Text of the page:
From disciplinarity through brains to cultures

Paul Grobstein's picture

I've been working recently on a paper that reflects my interests in taking ideas from thinking about the brain and seeing how useful they are in trying to make sense of the social realm. And in issues of academic and political organization that seem to me intriguingly related. The paper will appear in the near future in the Journal of Research Practice, and I'll put a link to it here when it does. In the meanwhile, here's a link to a pdf of the latest draft of the paper, originally called "Social Organization as Applied Neurobiology: The Value of Stories and Story Creation" and now titled "Interdisciplinarity, Transdisciplinarity, and Beyond, The Brain, Story Sharing, and Social Organization" (a pdf of an earlier draft is here). Thoughts triggered by the draft and/or the publication when it appears are more than welcome.

3 November 2007

Journal of Research Practice version is now available at http://jrp.icaap.org/index.php/jrp/article/view/98/92.

20 December 2007 

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Comments

Anne Dalke's picture

starting and ending in experience

Since spelling seems to be causing such a problem...maybe an image or three would clarify?


The options might be seen, then, as either being written on (by a social or genetic script)

...or learning how to revise the scripts that have been "written on the body":

I'm reading an interesting book right now for a discussion upcoming in the Graduate Idea Forum; it's Richard Panek's The Invisible Century: Einstein, Freud, and the Search for Hidden Universes. Panek observes that neither Einstein or Freud ever "broke faith with positivism....They hypothesized, and then, as need be, depending on the evidence, they revised, until the hypothesis matched observations. Freud, in a 1915 letter, characterized scientific creativity as a 'succession of daringly playful fantasy'--the speculative leap...he'd made...in his initial identification of the unconscious--'and relentlessly realistic criticism.' He later elaborated....'all knowledge of reality starts from experience and ends in it. '"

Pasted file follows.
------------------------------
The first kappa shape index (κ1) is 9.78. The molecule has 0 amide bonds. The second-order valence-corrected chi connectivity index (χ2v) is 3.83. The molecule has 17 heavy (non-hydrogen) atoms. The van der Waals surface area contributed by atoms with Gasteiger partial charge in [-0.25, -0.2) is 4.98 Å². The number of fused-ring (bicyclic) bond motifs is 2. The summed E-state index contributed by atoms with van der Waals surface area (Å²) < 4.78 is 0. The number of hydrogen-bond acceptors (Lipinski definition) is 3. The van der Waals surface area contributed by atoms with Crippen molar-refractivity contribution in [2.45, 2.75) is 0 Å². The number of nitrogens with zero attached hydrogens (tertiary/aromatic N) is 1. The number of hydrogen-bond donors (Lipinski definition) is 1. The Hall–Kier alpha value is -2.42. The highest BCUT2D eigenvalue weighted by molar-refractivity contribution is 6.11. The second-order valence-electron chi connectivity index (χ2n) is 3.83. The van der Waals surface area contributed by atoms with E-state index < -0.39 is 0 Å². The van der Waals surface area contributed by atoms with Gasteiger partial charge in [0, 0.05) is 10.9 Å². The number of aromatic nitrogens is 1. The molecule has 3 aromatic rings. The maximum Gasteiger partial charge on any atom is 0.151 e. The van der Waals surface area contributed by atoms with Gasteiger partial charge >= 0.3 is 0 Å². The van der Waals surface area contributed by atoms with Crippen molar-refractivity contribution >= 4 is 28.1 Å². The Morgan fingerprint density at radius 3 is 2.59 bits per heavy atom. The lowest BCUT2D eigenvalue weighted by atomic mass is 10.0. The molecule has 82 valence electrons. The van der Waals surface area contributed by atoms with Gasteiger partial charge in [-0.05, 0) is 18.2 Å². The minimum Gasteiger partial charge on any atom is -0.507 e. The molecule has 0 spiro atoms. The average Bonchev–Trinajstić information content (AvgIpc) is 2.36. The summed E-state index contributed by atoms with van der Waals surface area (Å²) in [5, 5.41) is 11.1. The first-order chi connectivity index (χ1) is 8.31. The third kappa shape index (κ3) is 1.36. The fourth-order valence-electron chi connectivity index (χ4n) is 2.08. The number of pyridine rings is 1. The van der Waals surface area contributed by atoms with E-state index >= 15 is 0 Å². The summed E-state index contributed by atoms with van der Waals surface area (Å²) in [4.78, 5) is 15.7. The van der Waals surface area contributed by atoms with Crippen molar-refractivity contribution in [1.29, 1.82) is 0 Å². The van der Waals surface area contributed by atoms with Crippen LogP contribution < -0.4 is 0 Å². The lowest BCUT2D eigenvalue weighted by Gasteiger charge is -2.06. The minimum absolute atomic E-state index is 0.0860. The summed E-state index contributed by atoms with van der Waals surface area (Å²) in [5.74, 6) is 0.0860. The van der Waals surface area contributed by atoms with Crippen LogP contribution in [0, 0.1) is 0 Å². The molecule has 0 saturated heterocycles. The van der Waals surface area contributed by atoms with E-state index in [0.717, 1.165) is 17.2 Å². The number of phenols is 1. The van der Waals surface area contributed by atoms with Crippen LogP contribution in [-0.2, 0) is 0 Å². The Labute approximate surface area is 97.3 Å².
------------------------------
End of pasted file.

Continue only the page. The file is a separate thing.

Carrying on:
Jed Grobstein's picture

Modeling Warm Supportive Exchange

One piece that interests me is the mediated relationship between the
fuscia dot and its surroundings. As you pitch it the story-teller has
_no_ independent relationship with the world around it. Two related
questions/comments.

1) Is this necessary? Is it impossible to suspect that the neo-cortex
could function effectively if it had its own independent sources of
information? Would this throw the (un-biased??) story off in some
important way?

2) You state (both implicitly and explicitly) that the fuscia dot
cannot be a disciplinarian. Doesn't this piss off lots disciplinarians
of who see themselves as leaders and effective integraters of stories?

Paul Grobstein's picture

More on the fuscHia dot ...

Its fuscHia, dammit. FuscHia. What's the matter, you don't have a dictionary? Get WITH it. Problems of illiteracy notwithstanding ...

Yeah, there are indeed some interesting and related issues about the story teller/fuschia dot/neocortex lacking "its own independent sources of information". Very much worth more exploration.

The situation with regard to the neocortex is most straightforward but not entirely simple. Information reaching the neocortex from the outside world (ie outside the nervous system) is always relayed/processed by the unconscious, and in that sense there is no "independent source of information" (unless one appeals to ESP or some other direct source of "illumination"). On the other hand, the neocortex (like all parts of the brain) is distinctively influenced by genetic information and, in this sense, has a relevant "source of information" other than what it gets from the unconscious. In addition, the neocortex generally gets two kinds of information from the unconscious, one more extensively processed and the other less so. And language seems to provide a route to the neocortex in which at least some information can more or less bypass extensive unconscious processing.